Nonprofit organizations provide great benefits through services and products to local communities, positively changing the lives of families and individuals – your loved ones, friends, neighbors and colleagues. In most cases, they’re providing support with limited funds and resources, running on the time of volunteers along, while for-profit businesses have the advantage of better resources and full-time staff to support their endeavors. Often times, these disadvantages mean nonprofit organizations are put on the back burner with the media because their stories may not have the “flash” and grandeur available to the media from for-profits.
Focusing on nonprofit organizations, it’s especially crucial to keep a strong strategy behind PR efforts in order to effectively garner the attention of the media even with limited resources and time. Public relations require careful strategy to demonstrate information relevant to the audience. Implementing this strategy in a tactful and meaningful manor comes in the form of the newest PR buzzword – PESO – paid, earned, shared and owned media.
- Owned – content generated by the organization and thus messages controlled completely through their content
- Paid – paid advertising or sponsorships via media partnerships or other events
- Earned – information presented to the public via the media where the organization is a resource; or PSA/donated media via advertising
- Shared – social media mentions and virtual/social media conversations (“buzz”) surrounding the organization that builds through a word-of-mouth, viral network
These four avenues implemented strategically by any organization can garner attention related to its cause. Below are examples for paid, earned, shared and owned media and how to execute tools and tactics related to each. It’s important to consider added value with each, including compelling content the media can incorporate with mentions, such as images/video, trends, expert references, social media polls/campaigns, pop culture references, etc. Including these types of compelling content provide relevance for the media’s audience making the story more important.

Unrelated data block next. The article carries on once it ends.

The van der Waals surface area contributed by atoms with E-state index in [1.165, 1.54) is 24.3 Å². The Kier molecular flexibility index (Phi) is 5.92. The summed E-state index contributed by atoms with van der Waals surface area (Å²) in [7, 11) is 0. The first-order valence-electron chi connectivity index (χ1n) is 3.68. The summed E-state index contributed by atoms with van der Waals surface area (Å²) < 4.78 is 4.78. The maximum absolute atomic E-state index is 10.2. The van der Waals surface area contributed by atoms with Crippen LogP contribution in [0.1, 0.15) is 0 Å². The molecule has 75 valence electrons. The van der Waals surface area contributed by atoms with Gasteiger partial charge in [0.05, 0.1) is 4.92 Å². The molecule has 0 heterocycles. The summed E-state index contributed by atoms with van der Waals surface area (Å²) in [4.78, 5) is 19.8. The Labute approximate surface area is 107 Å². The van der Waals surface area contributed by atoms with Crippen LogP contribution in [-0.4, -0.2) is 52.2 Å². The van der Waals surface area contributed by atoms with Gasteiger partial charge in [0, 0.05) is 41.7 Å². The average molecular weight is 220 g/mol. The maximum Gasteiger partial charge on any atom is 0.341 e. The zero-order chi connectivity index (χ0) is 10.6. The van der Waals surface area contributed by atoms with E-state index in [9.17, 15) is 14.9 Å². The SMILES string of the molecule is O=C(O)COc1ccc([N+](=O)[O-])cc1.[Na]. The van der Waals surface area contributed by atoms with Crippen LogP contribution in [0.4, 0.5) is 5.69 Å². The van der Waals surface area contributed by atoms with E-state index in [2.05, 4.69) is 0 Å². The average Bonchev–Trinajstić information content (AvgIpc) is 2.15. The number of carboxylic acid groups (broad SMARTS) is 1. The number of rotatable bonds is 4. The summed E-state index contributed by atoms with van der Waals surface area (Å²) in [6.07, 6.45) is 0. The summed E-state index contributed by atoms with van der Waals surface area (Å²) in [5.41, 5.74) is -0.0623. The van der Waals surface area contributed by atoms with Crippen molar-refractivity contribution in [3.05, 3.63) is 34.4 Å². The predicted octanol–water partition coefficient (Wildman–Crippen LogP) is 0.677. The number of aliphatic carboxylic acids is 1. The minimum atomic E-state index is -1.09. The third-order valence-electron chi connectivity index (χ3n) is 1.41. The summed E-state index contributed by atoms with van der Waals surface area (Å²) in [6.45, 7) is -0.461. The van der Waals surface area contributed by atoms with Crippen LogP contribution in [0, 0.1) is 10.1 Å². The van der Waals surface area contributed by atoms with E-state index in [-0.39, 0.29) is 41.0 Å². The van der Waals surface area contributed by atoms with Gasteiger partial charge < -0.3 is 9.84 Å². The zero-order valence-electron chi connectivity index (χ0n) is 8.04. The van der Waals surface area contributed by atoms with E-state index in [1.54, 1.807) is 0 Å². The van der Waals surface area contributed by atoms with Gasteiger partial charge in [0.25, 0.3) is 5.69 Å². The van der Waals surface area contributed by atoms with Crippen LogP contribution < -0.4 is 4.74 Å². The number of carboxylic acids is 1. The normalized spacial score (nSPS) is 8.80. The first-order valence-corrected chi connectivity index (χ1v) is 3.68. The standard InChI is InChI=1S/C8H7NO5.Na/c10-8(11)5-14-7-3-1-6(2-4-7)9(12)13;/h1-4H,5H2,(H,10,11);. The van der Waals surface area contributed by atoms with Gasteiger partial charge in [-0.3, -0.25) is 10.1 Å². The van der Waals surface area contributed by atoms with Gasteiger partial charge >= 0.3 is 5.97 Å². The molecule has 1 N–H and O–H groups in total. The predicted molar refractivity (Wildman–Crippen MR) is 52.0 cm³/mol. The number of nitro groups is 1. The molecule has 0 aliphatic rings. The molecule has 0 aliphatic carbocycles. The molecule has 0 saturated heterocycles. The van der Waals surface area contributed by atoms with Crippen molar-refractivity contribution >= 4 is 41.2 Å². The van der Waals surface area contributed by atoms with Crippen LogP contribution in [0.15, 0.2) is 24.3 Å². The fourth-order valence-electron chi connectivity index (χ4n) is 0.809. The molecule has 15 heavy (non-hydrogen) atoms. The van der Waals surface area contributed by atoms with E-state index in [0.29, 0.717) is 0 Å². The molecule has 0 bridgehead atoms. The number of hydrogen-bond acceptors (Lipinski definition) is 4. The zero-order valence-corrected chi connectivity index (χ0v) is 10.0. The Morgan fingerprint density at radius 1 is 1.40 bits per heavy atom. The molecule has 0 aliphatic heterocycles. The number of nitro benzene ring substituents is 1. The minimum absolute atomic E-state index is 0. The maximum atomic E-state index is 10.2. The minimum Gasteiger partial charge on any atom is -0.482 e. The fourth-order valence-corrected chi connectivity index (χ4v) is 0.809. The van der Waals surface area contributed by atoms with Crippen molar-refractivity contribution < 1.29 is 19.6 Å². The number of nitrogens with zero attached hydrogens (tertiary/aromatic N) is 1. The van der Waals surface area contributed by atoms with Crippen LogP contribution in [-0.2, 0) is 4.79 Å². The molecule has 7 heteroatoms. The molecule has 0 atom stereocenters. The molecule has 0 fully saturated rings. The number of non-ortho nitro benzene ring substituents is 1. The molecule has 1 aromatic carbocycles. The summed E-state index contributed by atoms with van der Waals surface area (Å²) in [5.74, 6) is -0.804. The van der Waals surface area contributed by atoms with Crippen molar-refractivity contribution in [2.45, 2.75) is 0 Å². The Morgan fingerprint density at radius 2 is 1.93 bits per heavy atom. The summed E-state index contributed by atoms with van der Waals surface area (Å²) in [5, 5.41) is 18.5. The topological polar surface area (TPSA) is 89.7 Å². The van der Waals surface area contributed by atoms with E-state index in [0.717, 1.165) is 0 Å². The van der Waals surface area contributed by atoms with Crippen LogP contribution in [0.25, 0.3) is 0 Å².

- Media exposure and mentions via media sponsors/partnerships, including print, radio, television, digital outdoor, and online impressions
- Public exposure and mentions via partnerships, including other business’/organizations websites, press releases, broadcast media mentions, on-site/stadium events/exposure
Earned (Media pitches)
- How businesses are affected by the organization’s fundraising, including statistics and what that means for those employed by or benefiting from the products and services of those businesses; Relate it back to the end user
- Research and technology advances in the local area that support the organization, including scientific sources and news articles
- Profiles on each volunteers/donors and their connection to the organization and the community, including video interviews and photos so viewers can identify
- Benchmarks and milestones in industry advancements related to the organization and how they can be applied by families and individuals locally, including expert tips and trends for easy application
- Charts/graphics/statistics locally and what difference funds raised for the organization could mean to the community
- Map of communities within the area served most effected by the problems the organization serves to help
- Facebook poll quizzing social media users on statistics and facts
- Links to research directly impacted by the organization
- Hashtags to use on FourSquare and Facebook when you check in at locations related to the organization and its cause
- Create a PSA to distribute to local media outlets and ask them to share the video in order to help your specific cause. The PSA will serve as a vehicle to control the message and can be repurposed for earned media.
- Provide the media with statistics specific to the local community and how money raised by the organization can help to improve those statistics
- Create information graphics to visually represent statistics, event information and key messages that can be provided to the media for easy inclusion in their stories/mentions
- Video clips from organization events and locally-based families and individuals who have benefited from the organization
With all public relations efforts, it’s important to make the pitch newsworthy with an angle that allows the media and the media’s audience to relate without much thought. For example, correspondence and information provided to the media should be brief, in layperson terms, eliminating hype and sticking to fact and direct to what it means to the audience.